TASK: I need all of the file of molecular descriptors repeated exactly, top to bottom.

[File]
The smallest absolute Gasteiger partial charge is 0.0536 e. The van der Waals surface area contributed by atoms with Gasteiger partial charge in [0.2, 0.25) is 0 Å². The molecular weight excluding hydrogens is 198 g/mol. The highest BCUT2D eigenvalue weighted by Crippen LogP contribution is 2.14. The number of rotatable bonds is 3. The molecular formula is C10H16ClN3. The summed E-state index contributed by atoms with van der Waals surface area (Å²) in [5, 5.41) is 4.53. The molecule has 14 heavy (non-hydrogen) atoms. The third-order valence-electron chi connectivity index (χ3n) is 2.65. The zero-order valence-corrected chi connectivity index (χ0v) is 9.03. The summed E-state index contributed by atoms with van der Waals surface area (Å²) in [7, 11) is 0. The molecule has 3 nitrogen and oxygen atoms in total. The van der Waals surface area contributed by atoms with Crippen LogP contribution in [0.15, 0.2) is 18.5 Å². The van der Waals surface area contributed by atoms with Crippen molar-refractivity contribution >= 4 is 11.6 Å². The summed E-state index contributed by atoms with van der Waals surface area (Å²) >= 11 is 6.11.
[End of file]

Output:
The smallest absolute Gasteiger partial charge is 0.0536 e. The van der Waals surface area contributed by atoms with Gasteiger partial charge in [0.2, 0.25) is 0 Å². The molecular weight excluding hydrogens is 198 g/mol. The highest BCUT2D eigenvalue weighted by Crippen LogP contribution is 2.14. The number of rotatable bonds is 3. The molecular formula is C10H16ClN3. The summed E-state index contributed by atoms with van der Waals surface area (Å²) in [5, 5.41) is 4.53. The molecule has 14 heavy (non-hydrogen) atoms. The third-order valence-electron chi connectivity index (χ3n) is 2.65. The zero-order valence-corrected chi connectivity index (χ0v) is 9.03. The summed E-state index contributed by atoms with van der Waals surface area (Å²) in [7, 11) is 0. The molecule has 3 nitrogen and oxygen atoms in total. The van der Waals surface area contributed by atoms with Crippen LogP contribution in [0.15, 0.2) is 18.5 Å². The van der Waals surface area contributed by atoms with Crippen molar-refractivity contribution >= 4 is 11.6 Å². The summed E-state index contributed by atoms with van der Waals surface area (Å²) >= 11 is 6.11.